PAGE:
Late Saturday night, after two overtime periods of reach-for-your-heart-pills tension, Washington Capitals coach Barry Trotz warned that his team’s series with the Toronto Maple Leafs may just be getting started.

“There may be another five to go in this series,” Trotz said.

This series was not expected to need seven games to be decided and, ultimately, it may not. After splitting the first two games in Washington, both of which went to overtime, the Capitals head to Toronto in a surprisingly tight series. They have lost home ice to the precocious Maple Leafs who have proven themselves unwilling to play little brother to the veteran Capitals.

“We’ve been chasing this series a little bit,” Trotz said. “It’s been a little bit of an uphill battle.”

The 55-win Capitals have indeed been chasing the 40-win Leafs around the Verizon Center through Games 1 and 2. Washington won Game 1 on Tom Wilson’s overtime goal Thursday and Toronto pulled even on Kasperi Kapanen’s game-winner in double overtime Saturday, but the Capitals have played from behind in both games and have been outscored 5-3 at even strength.

To get home ice back in their favor, the Capitals will need to win at least one game in Toronto, a hockey-mad city that hasn’t hosted a playoff game in three years.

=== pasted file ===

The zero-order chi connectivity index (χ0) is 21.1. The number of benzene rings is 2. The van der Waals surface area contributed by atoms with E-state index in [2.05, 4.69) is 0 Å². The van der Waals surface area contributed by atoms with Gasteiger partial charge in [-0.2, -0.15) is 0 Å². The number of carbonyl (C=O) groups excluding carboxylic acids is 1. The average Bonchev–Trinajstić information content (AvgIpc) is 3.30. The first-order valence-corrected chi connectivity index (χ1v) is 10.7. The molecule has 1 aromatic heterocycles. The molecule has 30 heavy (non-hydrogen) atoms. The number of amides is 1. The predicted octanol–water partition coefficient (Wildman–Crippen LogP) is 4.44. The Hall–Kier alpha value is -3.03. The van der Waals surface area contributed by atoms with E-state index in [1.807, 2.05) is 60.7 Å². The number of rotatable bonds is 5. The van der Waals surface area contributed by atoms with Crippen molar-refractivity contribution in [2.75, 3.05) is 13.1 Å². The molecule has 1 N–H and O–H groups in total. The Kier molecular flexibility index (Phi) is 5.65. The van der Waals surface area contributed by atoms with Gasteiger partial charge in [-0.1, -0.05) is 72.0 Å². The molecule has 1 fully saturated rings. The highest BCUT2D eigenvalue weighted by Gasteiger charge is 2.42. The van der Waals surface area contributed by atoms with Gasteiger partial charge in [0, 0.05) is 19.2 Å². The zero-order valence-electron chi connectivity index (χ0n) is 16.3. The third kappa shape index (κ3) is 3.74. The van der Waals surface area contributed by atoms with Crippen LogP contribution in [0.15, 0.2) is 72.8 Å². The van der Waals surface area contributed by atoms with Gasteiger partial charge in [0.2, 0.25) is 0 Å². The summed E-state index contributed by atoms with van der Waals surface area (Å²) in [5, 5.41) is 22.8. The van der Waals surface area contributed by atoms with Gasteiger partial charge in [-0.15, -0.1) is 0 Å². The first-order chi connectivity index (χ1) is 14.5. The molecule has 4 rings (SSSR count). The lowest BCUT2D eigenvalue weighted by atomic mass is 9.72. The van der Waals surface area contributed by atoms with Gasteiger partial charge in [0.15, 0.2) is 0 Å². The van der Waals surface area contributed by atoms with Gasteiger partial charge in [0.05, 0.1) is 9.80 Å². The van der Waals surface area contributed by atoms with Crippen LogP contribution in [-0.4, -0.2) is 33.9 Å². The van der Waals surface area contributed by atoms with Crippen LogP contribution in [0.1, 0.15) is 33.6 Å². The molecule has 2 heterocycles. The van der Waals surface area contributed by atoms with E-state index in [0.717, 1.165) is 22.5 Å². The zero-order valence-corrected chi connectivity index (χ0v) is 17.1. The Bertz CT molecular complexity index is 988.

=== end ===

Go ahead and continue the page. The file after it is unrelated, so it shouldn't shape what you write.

“I’m sure [Toronto will be] pretty revved up,” Brooks Orpik said. “They haven’t had a playoff game in a while. I was watching the game where they played Pittsburgh there when they clinched and that was probably a good little taste of what it would be like. We got an experienced team in here. We know what it’s like to play on the road in the playoffs. You got to focus on what you can do and play the system that we’re supposed to. You can’t make mistakes there and give them extra chances to generate energy with the crowd.”

The series is still young, and the Capitals are not panicked. Washington’s locker room was all-business Saturday night, with players acknowledging that they need to be more aggressive around the net and to take fewer penalties while remaining confident. Justin Williams, Mr. Game 7 as he is known, said he wasn’t discouraged in the slightest.